All hell broke loose in India’s legal and banking circles after the National Corporate Law Appellate Tribunal’s (NCLAT’s) decision in the Essar Steel case on July 4 this year. The 116-page judgment, written by Justice Sudhansu Mukhopadhyay, chief of the NCLAT, has turned the fundamental tenets of bankruptcy restructuring upside down.
The commentariat’s views have been universally negative. One headline screamed “NCLAT’s Essar Steel ruling negates the rights of secured creditors, makes mockery of the IBC [Insolvency and Bankruptcy Code]”. Another wrote of “The Possible Perils of NCLAT’s Verdict”. Yet another cried “NCLAT
gets it totally wrong on Essar Steel”. Rajnish Kumar, State Bank of India chairman, has said that lenders will be moving the Supreme Court against this order.
What is this offensive order? Where does it stand vis-à-vis the IBC and globally accepted norms of desirable bankruptcy procedures? These are some questions that I shall answer here.
Bankruptcy is about debt default. Since debt is a contract between a borrower and a lender that must be adhered to irrespective of whether the former can service such debt, a universal principle of bankruptcy is that the lenders’ unpaid dues have to be settled in full before entertaining those of other claimants.
Illustration: Ajay Mohanty
Within debt, there is a well-defined hierarchy of claimants. First come the claims of secured creditors — typically banks and financial institutions — that have a charge on the debtor’s assets against their loans. The IBC calls them “secured financial creditors”. If there is any residual left after their claims, then come the unsecured creditors, who are trade creditors, government agencies with unpaid bills and dues of workmen — all having creditor rights, but no access to any security. Under the IBC, they are called “operational creditors”.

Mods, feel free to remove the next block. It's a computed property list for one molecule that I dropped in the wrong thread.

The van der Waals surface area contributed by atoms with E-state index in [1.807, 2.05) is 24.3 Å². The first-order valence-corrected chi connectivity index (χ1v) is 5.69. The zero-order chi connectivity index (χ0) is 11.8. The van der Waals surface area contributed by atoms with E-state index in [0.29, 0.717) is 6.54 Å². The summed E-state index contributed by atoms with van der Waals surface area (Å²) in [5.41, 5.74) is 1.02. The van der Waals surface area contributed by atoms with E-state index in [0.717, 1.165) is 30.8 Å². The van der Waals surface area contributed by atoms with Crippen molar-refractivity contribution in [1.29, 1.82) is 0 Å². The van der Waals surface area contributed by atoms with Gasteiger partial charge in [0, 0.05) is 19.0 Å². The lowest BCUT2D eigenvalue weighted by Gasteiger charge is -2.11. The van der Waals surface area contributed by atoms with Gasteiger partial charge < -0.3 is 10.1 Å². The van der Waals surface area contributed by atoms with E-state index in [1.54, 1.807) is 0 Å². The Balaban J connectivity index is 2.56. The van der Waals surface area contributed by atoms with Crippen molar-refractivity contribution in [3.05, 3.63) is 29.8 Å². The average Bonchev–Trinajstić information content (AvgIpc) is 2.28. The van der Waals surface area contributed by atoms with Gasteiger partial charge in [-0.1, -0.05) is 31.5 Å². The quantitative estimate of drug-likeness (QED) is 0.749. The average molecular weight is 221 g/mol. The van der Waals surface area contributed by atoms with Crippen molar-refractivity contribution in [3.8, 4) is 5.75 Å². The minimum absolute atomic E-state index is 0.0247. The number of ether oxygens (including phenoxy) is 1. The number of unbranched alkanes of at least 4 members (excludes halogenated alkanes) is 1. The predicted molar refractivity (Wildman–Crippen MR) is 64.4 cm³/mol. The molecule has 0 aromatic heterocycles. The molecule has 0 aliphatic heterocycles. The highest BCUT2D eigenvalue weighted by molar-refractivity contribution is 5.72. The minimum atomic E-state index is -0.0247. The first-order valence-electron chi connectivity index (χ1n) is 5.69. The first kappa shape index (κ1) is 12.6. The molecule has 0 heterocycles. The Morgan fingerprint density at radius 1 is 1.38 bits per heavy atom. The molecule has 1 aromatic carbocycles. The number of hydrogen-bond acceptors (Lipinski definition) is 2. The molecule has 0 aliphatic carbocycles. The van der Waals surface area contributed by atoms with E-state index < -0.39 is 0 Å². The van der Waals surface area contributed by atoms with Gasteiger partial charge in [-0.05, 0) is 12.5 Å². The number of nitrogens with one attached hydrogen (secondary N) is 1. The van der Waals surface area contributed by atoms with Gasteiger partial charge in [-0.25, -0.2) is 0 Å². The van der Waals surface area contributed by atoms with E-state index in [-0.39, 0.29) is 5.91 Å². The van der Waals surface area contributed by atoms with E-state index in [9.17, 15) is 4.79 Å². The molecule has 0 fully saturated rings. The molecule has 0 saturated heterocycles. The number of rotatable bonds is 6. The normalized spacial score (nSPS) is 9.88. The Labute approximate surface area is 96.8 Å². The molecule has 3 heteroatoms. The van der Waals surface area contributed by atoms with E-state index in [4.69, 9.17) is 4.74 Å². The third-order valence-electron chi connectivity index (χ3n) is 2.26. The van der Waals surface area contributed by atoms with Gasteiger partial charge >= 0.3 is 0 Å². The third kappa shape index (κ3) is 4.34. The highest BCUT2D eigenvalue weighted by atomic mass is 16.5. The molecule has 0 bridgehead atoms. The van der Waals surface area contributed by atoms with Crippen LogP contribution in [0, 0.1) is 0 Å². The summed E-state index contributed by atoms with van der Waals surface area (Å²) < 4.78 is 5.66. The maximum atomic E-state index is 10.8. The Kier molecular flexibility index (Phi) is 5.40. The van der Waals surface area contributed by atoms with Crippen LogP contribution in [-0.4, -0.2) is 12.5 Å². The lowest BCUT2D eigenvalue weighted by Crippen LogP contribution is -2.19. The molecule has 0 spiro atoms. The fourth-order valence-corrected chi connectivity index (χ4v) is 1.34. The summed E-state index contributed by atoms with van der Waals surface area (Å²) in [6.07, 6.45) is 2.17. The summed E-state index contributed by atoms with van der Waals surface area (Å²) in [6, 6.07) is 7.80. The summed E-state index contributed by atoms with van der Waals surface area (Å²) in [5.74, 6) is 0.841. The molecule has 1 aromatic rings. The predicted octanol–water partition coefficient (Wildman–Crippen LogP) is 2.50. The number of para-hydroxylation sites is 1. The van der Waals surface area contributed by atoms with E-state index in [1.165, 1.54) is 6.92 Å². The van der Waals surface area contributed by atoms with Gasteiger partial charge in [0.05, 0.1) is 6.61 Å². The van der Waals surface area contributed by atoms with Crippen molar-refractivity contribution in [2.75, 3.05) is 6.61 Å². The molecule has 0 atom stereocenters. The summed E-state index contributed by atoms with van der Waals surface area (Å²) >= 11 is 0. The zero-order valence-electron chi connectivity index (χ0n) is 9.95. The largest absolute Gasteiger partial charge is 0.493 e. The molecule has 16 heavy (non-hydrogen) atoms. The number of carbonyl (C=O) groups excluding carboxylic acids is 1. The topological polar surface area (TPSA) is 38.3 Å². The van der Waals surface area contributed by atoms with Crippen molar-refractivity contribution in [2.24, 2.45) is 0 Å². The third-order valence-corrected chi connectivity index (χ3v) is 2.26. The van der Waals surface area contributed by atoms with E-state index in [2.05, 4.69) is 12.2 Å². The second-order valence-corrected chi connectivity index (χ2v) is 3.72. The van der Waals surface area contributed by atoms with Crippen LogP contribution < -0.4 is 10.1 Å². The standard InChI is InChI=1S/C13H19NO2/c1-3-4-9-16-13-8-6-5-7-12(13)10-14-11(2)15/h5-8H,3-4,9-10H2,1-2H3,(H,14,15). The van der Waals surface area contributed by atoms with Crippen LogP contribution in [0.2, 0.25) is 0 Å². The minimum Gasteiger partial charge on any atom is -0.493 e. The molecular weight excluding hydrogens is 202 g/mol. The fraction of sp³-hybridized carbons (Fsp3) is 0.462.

There are two reasons why secured financial creditors have seniority in claims. From a legal perspective, a lender having security of a borrower’s assets must be first taken care of, or else the security will remain with the lender. More importantly, secured creditors are banks and financial institutions, which use public and depositors’ funds to make their advances. Without seniority in claims, the entire edifice of banking faces huge systemic risks. Banks price their secured loans at a lower rate precisely because of their lien on the borrowers’ assets. Without that, they would charge much higher interest rates.
Now for bankruptcy resolution under the IBC. Two Sections are particularly important. The first is Section 30. It states that the appointed professional who deals with a bankruptcy resolution must ensure that several conditions are met. One is that the amount set aside in the plan for repaying the debts of unsecured operational creditors cannot be less than what would be paid to them in the event of liquidation. It means that if the liquidation value can support Rs X crore towards paying operational creditors, then the resolution plan must incorporate at least that amount.
Other conditions under Section 30 are that: (i) the resolution professional shall present the plan to a Committee of Creditors (CoC) for approval; (ii) an approval occurs if it meets at least 75 per cent of the voting share of the financial creditors — essentially representing that share of outstanding secured debt; and (iii) on approval by the CoC, the plan shall be submitted to the adjudicating authority, which is the NCLT, or the NCLAT